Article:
BANGKOK - US Secretary of State Antony Blinken on Sunday (July 10) vowed to continue pressing the Myanmar junta to cease its violent repression and return to a path of democracy.
“We will continue to look for ways that we can – and other countries can – effectively put pressure on the regime to move back to the democratic path, and we’re doing that on a regular basis,” Mr Blinken said in Bangkok, during his first official trip to Thailand shortly after attending the Group of 20 (G-20) foreign ministers’ meeting in Indonesia’s Bali.
He also called on Asean to hold the Myanmar regime, which ousted the civilian government last year, accountable and for China to support Myanmar’s return to democracy.
“I think it’s also incumbent upon China and in China’s interest to see Burma move back to the path that it was on that it was so violently disrupted from by the coup,” he said, referring to Myanmar by its former name.
Earlier on Sunday, Thailand and the United States signed an agreement to deepen their cooperation in law enforcement, cyber security and climate change, as well as a memorandum of understanding on promoting supply chain resilience.
The latter, according to Mr Blinken, will “make it easier for Thailand and the United States to quickly share information and consult on possible supply chain disruptions so that we can actually take early action to mitigate problems”.
He said: “Our countries share the same goal – a free, open, interconnected, prosperous, resilient and secure Indo-Pacific. In recent years, we’ve worked together even more closely towards that vision.”
Mr Blinken was originally scheduled to visit Thailand in December last year, but had to call it off after a member of his travelling party tested positive for Covid-19.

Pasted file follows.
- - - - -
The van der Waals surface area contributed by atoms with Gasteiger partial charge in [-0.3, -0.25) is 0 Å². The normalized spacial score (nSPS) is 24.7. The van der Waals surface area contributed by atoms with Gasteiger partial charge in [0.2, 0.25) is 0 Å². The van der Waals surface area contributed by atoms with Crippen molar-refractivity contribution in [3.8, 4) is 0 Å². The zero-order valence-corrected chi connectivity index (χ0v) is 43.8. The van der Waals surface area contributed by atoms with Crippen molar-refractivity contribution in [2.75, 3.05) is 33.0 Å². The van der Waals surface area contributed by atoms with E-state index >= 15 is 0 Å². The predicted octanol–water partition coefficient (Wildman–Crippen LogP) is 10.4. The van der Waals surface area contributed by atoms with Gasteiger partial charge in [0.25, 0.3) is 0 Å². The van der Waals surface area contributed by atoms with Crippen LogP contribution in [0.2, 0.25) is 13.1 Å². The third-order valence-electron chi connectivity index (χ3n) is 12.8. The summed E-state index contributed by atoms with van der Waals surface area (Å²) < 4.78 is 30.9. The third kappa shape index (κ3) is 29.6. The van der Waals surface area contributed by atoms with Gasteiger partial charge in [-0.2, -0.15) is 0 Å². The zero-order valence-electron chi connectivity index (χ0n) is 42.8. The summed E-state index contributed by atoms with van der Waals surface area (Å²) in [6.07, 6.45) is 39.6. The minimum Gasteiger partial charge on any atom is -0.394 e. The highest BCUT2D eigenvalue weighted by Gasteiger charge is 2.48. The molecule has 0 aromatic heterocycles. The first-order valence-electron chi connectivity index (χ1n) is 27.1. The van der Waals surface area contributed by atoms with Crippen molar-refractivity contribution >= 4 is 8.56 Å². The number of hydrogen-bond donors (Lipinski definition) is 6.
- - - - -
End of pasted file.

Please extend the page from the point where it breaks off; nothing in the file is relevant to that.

On this trip, he also met Thai Premier Prayut Chan-o-cha, discussing issues such as post-pandemic economic recovery, and cooperation related to climate change and the Asia-Pacific Economic Cooperation forum meetings which Thailand is hosting in November.
While both countries are long-standing treaty allies, Thailand – like much of South-east Asia – has tried to stay neutral amid intensifying Sino-US rivalry.
Mr Blinken’s trip to Thailand comes within a week of a similar visit by Chinese Foreign Minister Wang Yi, who managed to get Bangkok to pledge to complete the much-delayed Thai-Chinese high-speed railway by 2028. This will link Thailand to China via a newly opened rail system in Laos and open a faster overland conduit of goods and people.
The top US diplomat held about five hours of talks with Mr Wang in Bali on Saturday after the G-20 meeting, addressing issues such as human rights, Taiwan and Hong Kong.
Mr Blinken, who had joined some of his G-20 counterparts in condemning Russia’s invasion of Ukraine, reportedly urged Beijing to distance itself from the Kremlin during his talks with Mr Wang.
“Despite the complexities of our relationship, I can say with some confidence that our delegations found today’s discussions useful, candid and constructive,” Mr Blinken said after speaking to his Chinese counterpart.
US officials had earlier described the meeting as aimed at building “guardrails” to manage the intense competition between the two powers.
Mr Blinken tweeted on Saturday afternoon: “The US will continue to work together with our partners and allies to coordinate a multilateral response to global challenges, including food and energy insecurity and Russia’s continued aggression against Ukraine.”
Mr Blinken, who arrived in Bangkok on Saturday, is expected to fly to Tokyo on Sunday to offer his condolences for the death of former prime minister Shinzo Abe, who was assassinated last Friday.